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Facility Policy

Facility Policy

 
 
WHEN FIELD CONDITIONS ARE QUESTIONABLE

 

Procedure for Field Closing

 

The decision as to whether fields are playable or unplayable rests with the Facility Superintendent. In the event of fields being deemed unplayable the Facility Superintendent will have first and final say in all field/facility closures. Should Facility Superintendent be unavailable Assistant Facility Superintendent’s or Facility Staff shall carry that authority. If Superintendent or Staff is unavailable CDC named authority will assume responsibility here said.

 

In the event that CDC is scheduled to use any CCS facility during a time of questionable field conditions it is up to the General Commissioner/General Manager to adhere to the recommendation of that locations’ Athletic Director. This listing is: Jimmy Inskeep…CHS, John Corcoran…Clay Middle, Darren Monke…Carmel Middle and Randy Hartog…Creekside Middle.

 

Information about field conditions is available either on the CDC website or by calling into our weather lines.

 

WEATHER WHEN FIELD CONDITIONS ARE GOOD:

 

LIGHTNING

 

The decision about how to proceed under this policy at each site rests with the General Commissioner, Grade Level Commissioner or Head Official (if applicable), or their designated representative. Education is the single most important means to achieve lightning safety.  A lightning safety program will be implemented at each facility as follows:

 

Commissioners and Coaches are responsible for monitoring the weather for Thunderstorm Watches and WARNINGS.

 

Suspension and resumption of athletic activities should be planned in advance.  Understanding of SAFE shelters is essential.  SAFE evacuation areas include:

a.       Full enclosed metal vehicles with windows up.

b.      Substantial buildings.

c.       The low ground.  Seek cover in clumps of bushes.

d.      Children should proceed to vehicles with parents if possible.

 

UNSAFE SHELTER AREAS include all outdoor metal objects like flag poles, fences and gates, high mast light poles, metal bleachers, golf carts, machinery, etc.  AVOID lone trees.  AVOID water.  AVOID open fields. AVOID the high ground. AVOID metal/fenced in dugouts.

 

Lightning’s distance from you is easy to calculate: If you hear thunder, it and the associated lightning is about 6-8 miles away.  Flash-to-bang: Count the seconds from the time the lightning is sighted to the time that thunder is heard. Divide this number by five to figure out how far away the lightning is in miles. Ex. If there is 30 seconds between the flash of lightning and hearing the thunder, the lightning is approximately 6 miles away. A good lightening safety motto is:  "If you can see it (lightning) flee it; if you can hear it (thunder) clear it.”

 

 

Other considerations:

·        "Heat Lightning” is nevertheless lightning and evacuation should be done accordingly.

·        Blue sky and no rain are not protection from lightning. Lightning can strike as far as 10 miles away from rain. It does not have to be raining for a lightning strike.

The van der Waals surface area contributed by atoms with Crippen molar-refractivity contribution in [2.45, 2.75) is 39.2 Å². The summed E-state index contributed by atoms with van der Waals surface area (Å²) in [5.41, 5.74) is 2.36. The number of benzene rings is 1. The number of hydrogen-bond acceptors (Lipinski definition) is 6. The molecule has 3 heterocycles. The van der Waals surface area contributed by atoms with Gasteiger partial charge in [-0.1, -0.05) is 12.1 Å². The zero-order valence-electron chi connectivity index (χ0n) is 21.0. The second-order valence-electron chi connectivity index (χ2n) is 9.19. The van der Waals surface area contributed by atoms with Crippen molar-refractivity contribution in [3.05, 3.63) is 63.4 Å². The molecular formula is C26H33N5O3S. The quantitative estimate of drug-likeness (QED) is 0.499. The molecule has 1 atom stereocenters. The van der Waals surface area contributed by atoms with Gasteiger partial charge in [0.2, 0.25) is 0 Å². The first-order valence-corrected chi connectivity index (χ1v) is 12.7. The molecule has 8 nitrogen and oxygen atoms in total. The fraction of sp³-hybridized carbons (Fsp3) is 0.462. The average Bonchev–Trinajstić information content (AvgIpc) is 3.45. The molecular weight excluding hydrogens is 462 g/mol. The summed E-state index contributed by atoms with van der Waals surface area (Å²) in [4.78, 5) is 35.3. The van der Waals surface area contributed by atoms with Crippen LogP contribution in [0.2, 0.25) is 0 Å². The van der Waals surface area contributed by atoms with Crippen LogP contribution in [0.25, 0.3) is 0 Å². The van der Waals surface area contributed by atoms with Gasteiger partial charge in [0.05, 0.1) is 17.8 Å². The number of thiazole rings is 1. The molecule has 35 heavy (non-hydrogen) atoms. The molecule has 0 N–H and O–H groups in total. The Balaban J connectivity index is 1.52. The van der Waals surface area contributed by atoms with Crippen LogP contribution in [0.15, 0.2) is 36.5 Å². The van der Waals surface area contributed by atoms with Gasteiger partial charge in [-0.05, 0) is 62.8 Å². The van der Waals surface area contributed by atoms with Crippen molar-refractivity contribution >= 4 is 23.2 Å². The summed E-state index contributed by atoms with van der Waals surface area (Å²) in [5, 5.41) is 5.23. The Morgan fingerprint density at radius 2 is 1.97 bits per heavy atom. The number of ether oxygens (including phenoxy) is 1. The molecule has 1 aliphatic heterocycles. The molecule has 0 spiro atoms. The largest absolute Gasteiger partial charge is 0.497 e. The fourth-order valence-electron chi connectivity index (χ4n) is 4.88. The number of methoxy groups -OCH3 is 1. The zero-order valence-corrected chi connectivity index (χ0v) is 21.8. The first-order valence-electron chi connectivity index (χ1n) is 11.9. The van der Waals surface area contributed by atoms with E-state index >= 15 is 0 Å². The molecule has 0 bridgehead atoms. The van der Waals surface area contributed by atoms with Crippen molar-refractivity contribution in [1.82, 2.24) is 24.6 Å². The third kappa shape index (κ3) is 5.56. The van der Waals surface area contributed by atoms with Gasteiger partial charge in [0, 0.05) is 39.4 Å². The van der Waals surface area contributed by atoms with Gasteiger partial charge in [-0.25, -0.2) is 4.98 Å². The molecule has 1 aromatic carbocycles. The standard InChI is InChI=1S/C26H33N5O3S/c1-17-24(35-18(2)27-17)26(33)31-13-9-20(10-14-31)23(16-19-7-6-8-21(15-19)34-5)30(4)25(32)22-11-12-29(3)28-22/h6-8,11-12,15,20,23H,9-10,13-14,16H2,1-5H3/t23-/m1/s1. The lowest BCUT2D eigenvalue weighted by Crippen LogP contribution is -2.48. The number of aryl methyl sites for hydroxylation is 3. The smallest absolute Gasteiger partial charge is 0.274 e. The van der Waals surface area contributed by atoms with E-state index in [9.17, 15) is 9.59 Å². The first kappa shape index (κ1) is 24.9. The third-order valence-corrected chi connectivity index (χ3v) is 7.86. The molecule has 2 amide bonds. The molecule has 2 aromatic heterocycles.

·        Avoid using landline telephones except in emergencies. A cell phone is a safe alternative.

·        Avoid using sinks or showers in a safe facility, the water and plumbing can be conductors of electricity.

·        If you are caught out in an open field when lightning is present the best approach is not be the tallest object on the field. You should crouch down, DO NOT LAY FLAT (lightning current often enters through the ground), onto the balls of your feet. Always try to minimize your body’s surface area and minimize contact with the ground.

 

WAIT A MINIMUM OF 30 MINUTES FROM THE LAST OBSERVED LIGHTINING OR THUNDER BEFORE RESUMING ACTIVITIES.

 

Note:  People who have been struck by lightning do not carry an electrical charge and are safe to handle.  Apply first aid immediately if you are qualified to do so.  Get emergency help immediately.

 

SEVERE WEATHER

Watches:

Tornado Watch: Conditions are favorable for the development of tornadoes in and close to the watch area.

Sever Thunderstorm Watch: Development of severe thunderstorms in and close to the watch area.

 

Commissioners and Coaches should be alert for the possibility of severe weather and have a plan of action in case a storm threatens.

 

WARNINGS:

TORNADO WARNING: Tornado is indicated by radar or sighted by storm spotters.

 

SEVERE THUNDERSTROM WARNING: Issued when a thunderstorm produces hail ¾ of an inch or larger in diameter and/or winds which equal or exceed 58 mph.

WARNING issued by the National Weather Service, this means that a tornado or severe thunderstorm has been detected by radar or observed by trained storm spotters or public officials. 

 

Commissioners and Coaches should immediately clear the fields and have spectators, players, and officials move to the parking lot or point of safety depending on conditions.  No outdoor games or practices will begin with a "STORM WARNING” in effect.

 

 

TORNADO SIRENS

 

In the event tornado sirens are sounded, seek immediate shelter.    If no shelter is available leave the facility immediately.    All play will be suspended. 

 

 

 

Winter Conditions

 

In the event of hazardous winter weather the CDC will abide by any Carmel/Clay School Corporation (CCS) directions. Meaning if CCS postpones/cancels daytime/evening events CDC will also cancel/postpone CDC events in that time frame. You can find these decisions by either calling the CDC main office, postings on local television stations or by contacting the CCS. The CDC will send out notices of postponements/cancellations via email to all winter sport participants as soon as CCS makes such decisions.